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VersaTrust has been serving the Texas area since 1997 , providing IT Support such as technical helpdesk support, computer support and consulting to small and medium-sized businesses.

Multiple Monitors, One Computer: More Productivity or Just Distraction?

Whether you believe that more screen space equals higher productivity or simply more room for distraction, the dual monitor discussion isn’t going away anytime soo

Walking into an IT department in most offices may make you feel as though you’re in some futuristic movie:  with multiple screens shifted at all angles, all with variations of code scrolling across them.  While this isn’t unexpected from a technology team, how can you evaluate whether or not multiple monitors are helpful for your business users?  When trying to determine whether they’re a productivity booster or simply offering your business users more virtual real estate to play on social media, you’ll want to consider a variety of factors such as available desk space, job requirements and yes — the cost.

Potential Distractions

Humans do many things well, but not necessarily many things at the same time.  The potential distractions available when you have multiple monitors is exponential, as you’re offering workers that much more space to open additional windows into their tasks.  Multitasking has been shown to reduce job satisfaction, impair cognitive function and distracts us, as well as dividing our attention and sabotaging our performance.  Multitasking is actually a misnomer, as essentially what’s happening is that your brain is hopping back and forth from task to task very rapidly, which can damage our ability to think deeply and creatively in the long term.  What has been considered a boon on a resume in the past (“excellent multi-tasker”) might well become a detriment as businesses look for individuals who can dig deep, focus and solve tough business challenges.

Space Requirements

When you’re considering adding a second monitor to any desktop setup, there are two space requirements you have to keep in mind.  The physical space required on the desk and whether the user will still have enough room to balance a coffee cup, notepad and pen and the digital requirements of having enough system resources to keep things running efficiently and latency-free.  The physical desk space may not seem like much of a challenge until you attempt to fit two large monitors on a desk and see how far away from your user will need to sit to view them effectively and without eye strain.  Creating a physical setup that helps maximize efficiency is particularly important in call center environments or when there are significant requirements for contract review or other paperwork, for instance.  Ensuring that you have covered any additional video card requirements and ensuring that you have a swift enough processor will keep programs opening, closing and moving swiftly as well.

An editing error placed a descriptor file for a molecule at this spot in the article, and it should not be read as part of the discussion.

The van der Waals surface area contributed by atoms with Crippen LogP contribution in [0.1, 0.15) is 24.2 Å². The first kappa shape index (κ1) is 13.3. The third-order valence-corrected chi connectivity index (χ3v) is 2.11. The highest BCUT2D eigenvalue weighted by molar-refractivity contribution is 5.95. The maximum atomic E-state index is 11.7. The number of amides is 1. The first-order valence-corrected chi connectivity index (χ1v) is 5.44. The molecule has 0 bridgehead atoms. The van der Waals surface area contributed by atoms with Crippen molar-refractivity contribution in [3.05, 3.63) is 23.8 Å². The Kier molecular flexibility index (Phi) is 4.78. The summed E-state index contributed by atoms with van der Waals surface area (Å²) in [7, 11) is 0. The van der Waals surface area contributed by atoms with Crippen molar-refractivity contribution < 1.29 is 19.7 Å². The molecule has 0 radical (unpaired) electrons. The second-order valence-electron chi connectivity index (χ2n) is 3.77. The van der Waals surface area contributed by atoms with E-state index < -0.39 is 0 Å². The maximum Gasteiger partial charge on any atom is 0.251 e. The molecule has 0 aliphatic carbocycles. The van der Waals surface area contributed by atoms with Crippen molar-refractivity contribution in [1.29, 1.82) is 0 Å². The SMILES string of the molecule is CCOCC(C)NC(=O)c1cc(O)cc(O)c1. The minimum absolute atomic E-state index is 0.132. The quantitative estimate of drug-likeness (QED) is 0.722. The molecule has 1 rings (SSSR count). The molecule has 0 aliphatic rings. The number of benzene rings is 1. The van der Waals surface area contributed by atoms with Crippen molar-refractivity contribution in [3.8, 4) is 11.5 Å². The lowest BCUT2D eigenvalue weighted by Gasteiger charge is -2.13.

Cost Implications

While monitors have come down a great deal in cost in recent years, adding a second or even a third monitor can cause some unexpected expenses.  For instance, while many computers will support up to two monitors, adding a third monitor often requires a special video card in order to get everything properly connected.  The cost of two monitors is generally higher than a single widescreen monitor, but this setup can be more effective than a single widescreen monitor simply because the separation between the monitors often allows the mind to separate work functions more effectively.  If you’re using a laptop, having an additional monitor may be a bit confusing as you’re often looking at two differently-sized monitors, which can be incredibly distracting.  When you purchase dual monitors, it’s best to get exactly the same brand and style so the screens line up effectively.  A large organization can be facing a massive cost impact to add second monitors at every workstation, and even small businesses will feel the pinch of the additional cost — which may or may not be offset by the productivity gains.

Big Boost in Productivity

Anyone who has used a setup with multiple monitors can tell you that having the additional space available is highly beneficial, especially for jobs such as programmers, designers, social media gurus and anyone working with video.  Using a single monitor setup would be difficult if not impossible, due to the requirement of switching back and forth between various tasks, software, and workspaces on a regular basis.  Some experts believe that productivity is increased by more than 40% when using two monitors, while other studies have shown that errors are reduced as well as improvements found in the level of employee stress.  This isn’t difficult to believe when you consider the challenges associated with flipping back and forth between programs in order to transfer information between software packages.  Fewer clicks can equal a faster workflow, especially important in today’s world of rapid-fire communication. Many organizations have implemented a hybrid model, where some teams utilize two or more monitors based on business needs, while other employees work with a single monitor.

If you’re considering dual monitors to boost productivity or you are too concerned about distractions to take the plunge, our technology professionals can help you work through the various scenarios to determine what will work most effectively for your organization.

What You Can Learn from HITRUST/AMA Partnership on Cyber Risk Management

Wondering what the HITRUST/AMA workshop partnership means for your business?  Here’s a brief primer on the new workshops being rolled out, and what you can do to increase cybersecurity.  

Cyber risk is everywhere.  While we all know it’s real, it’s hard to conceptualize in real-world terms.  Instead, we remember that one time that Target got hacked.  Or we imagine some sort of cartoon supervillain with a mask and cape, and a black uniform covered in green 1’s and 0’s.